The East African Business Council held their 20th AGM in Nairobi today: tweeted perspectives by CS Adan Mohamed. The EAC is a strong regional bloc that is the most integrated on the continent, that has seen a lot of growth over the years. The private sector in the region continues to play a critical role in economic development. The journey of East Africa so far is positive. We need to stick together as EAC in order to compete at the global stage. Our combined market size is an important tool in negotiating on trade and investments. We must make ourselves attractive on our Ease of Doing Business agenda, infrastructure development and other enablers that support business growth. The future role of the East African Business Council should usher in a more dynamic and strengthened self regulation mechanism for the private sector, that focuses on critical issues that will be game changers for the region.

Related: Kenya’s CS for Industry, Trade and Cooperatives, Peter Munya, wants the National Trading Corporation to set up regional trading houses in the EAC on a pilot basis to boost exports.

Hong Kong pursues trade, investment deals in Kenya (The Star)

The Hong Kong Trade Development Council is leading a delegation of 10 top companies, which arrived in the country on Monday,on a six-day business mission with a key focus on Nairobi and Mombasa. On Tuesday, the delegation led by its regional director of Middle East and Africa, Daniel Lam, held talks with the Kenya National Chamber of Commerce and Industry on possible areas of collaboration and investment. Meanwhile, Lam has noted that this year, trade between Kenya and Hong Kong has grown by 16% and exports ratings have risen by 12% respectively.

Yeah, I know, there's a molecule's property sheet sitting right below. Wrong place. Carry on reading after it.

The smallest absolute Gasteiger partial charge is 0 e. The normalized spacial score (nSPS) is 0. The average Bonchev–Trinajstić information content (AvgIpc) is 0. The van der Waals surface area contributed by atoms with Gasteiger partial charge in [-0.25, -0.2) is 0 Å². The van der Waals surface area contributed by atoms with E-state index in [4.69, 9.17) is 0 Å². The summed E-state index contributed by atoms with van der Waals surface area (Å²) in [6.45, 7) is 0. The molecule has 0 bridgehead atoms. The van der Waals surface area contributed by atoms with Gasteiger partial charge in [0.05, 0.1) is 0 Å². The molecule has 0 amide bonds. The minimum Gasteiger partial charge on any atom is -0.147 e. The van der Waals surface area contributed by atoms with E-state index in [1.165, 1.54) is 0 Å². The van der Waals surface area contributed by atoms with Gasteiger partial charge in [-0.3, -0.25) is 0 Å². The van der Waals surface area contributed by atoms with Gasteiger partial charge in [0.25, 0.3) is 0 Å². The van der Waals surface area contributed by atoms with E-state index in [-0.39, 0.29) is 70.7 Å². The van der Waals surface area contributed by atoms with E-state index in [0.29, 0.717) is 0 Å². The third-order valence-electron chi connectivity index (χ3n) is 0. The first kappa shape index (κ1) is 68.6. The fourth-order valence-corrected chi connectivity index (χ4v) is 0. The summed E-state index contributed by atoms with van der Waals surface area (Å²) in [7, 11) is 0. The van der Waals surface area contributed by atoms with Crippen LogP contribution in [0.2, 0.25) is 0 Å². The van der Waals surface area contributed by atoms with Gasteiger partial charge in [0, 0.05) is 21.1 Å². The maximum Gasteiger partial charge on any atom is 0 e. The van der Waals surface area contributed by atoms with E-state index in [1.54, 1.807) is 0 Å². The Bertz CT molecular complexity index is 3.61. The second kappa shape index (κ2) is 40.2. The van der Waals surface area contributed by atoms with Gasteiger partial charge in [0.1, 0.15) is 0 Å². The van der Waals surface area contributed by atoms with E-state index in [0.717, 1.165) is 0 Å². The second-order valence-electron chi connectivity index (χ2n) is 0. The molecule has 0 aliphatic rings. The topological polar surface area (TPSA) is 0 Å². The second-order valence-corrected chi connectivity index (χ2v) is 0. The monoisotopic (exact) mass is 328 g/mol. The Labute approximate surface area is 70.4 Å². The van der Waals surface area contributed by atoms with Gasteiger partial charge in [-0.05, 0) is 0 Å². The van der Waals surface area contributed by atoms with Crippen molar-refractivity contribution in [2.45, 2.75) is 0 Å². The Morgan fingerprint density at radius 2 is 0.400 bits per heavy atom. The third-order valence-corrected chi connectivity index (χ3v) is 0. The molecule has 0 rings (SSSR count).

UNCTAD’s port Liner Shipping Connectivity Index: Shanghai tops ranking of world’s best-connected ports. The Chinese port garnered a connectivity score of 134 points, followed by the ports of Singapore (124.63 points), Pusan (114.45 points) in Korea and Ningbo (114.35 points), also in China. The index is set at 100 for the best-connected port in 2006, which was Hong Kong, China. Besides the Asian ports, the other ports on the top 10 list are those of Antwerp (94 points) in Belgium and Rotterdam (93 points) in the Netherlands. None of the ports in the top 20 list are from Africa, Latin America, North America or Australasia. “A container port’s performance is a critical factor that can determine transport costs and, by extension, trade competitiveness,” said UNCTAD’s director of technology and logistics, Shamika N. Sirimanne. The port LSCI, which now provides data on more than 900 ports dating back to 2006, is generated using the same methodology as that for the recently released country-level LSCI produced by UNCTAD in collaboration with MDSTransmodal. Africa – Both geography and port reforms matter:

The best- connected ports in Africa are those located at the north-eastern, north-western and southern edges of the continent, i.e. ports in Morocco, Egypt and South Africa. In comparison, western African ports display relatively lower connectivity levels given their location outside the trajectory of major north-south and east-west shipping routes. Mombasa (Kenya) and Dar es Salaam (Tanzania) connect Burundi, Rwanda and Uganda to overseas markets through dedicated corridors; however, they remain highly congested. [What can be done to improve a port’s connectivity? The following seven policy measures are key to enhancing port connectivity]